Tuesday, 7 July 2009

This is part of the work for my H800 course. We are asked to read Read Web 2.0 for Learning and Teaching in Higher Education by Tom Franklin and Mark van Harmelen on behalf of the Observatory on Borderless Higher Education, and then answer as below. Reflecting on this it is a traditional top down task dressed up in web technology in itself. But then maybe it is that for which we pay.

1. What proportion of people in different age groupings are doing more than reading the Web? (See the table on page 6.) I thought this rather interesting, see below for my interpretation of the data. I had previously supposed that the older fifth of the population (placed in one group here??) would have been more active. I also wondered if within any given group of contributors what the relative size and frequency of contributions were. There is other evidence which suggests that this might be quite disproportionate with some very frequent contributors and others who ‘pop something in’ from time to time.

2. What does this suggest about the experience of Web 2.0 that the majority of users have? Does it embody the claimed characteristics of Web 2.0 or is it closer to those of Web 1.0? (See section 2.5 of the report.) The suggestion is clearly that many users of Web 2 actually function at a web 1 level, there ‘contribution’ to the common weal is not readily apparent. It would be interesting to explore in greater depth the barriers to becoming a contributor. On one level some do not wish to develop an online persona due to personal preference, constraints of time and so on. However there is also evidence to suggest that users feel constrained form participating, worried that they might cause offence or upset some higher level debate of which they are unaware. Some, certainly amongst my students, are still finding their academic voice. It might also be that participation is not encouraged; one might suspect that this is all to do with the power relations in Higher Education. For example Wikipedia is widely held to be not to authoritative…and yet at times speaks with greater authority than many peer reviewed articles http://bit.ly/pTGp so one might wonder if what we see here is a power shift, with those losing power making loud complaint.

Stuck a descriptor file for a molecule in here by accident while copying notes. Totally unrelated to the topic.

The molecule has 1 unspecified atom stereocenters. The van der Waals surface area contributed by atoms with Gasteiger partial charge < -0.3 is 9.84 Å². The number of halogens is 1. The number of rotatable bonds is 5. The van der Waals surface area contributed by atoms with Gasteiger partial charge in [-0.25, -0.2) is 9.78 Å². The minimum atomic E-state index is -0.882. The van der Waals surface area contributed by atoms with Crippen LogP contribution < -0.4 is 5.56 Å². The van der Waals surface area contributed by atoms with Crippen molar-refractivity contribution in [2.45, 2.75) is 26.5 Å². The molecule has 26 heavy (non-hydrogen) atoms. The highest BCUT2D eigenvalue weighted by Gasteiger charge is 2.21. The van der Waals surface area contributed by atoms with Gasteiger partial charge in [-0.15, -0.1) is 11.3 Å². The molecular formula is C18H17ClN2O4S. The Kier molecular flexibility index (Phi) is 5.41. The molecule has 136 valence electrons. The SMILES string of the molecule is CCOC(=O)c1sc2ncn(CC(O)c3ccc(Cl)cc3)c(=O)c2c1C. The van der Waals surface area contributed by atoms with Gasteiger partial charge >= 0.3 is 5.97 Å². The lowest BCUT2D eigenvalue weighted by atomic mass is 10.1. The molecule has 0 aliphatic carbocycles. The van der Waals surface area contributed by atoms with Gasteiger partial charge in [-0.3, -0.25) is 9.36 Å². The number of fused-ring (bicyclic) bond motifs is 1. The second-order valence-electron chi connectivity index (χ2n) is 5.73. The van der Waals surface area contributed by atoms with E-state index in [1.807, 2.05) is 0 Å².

3. Do the reports of projects using ICT at the universities of Warwick, Leeds, Brighton, Edinburgh and Klagenfurt provide evidence in support of Martin Weller’s view that universities are creating a centralised and top-down version of technology in current applications to teaching and learning? In as much as several examples are ‘walled gardens’ yes: this keeps all knowledge and information inside the Universities control. This is something that I have discussed before, on courses that I tutor there was a migration of students from Monitored forums in First Class to a free forum using Facebook: the origins of the original break were because posts were being censored by the moderators (for containing critical comments about tutors, and this was quite clearly their expected role so does not reflect on them personally). Some tutors were actively engaged in discussing ways of preventing the formation of breakaway groups and there were clear issues about power and ownership involved. Institutions have a prime objective of self preservation: to let go too much might prejudice this.

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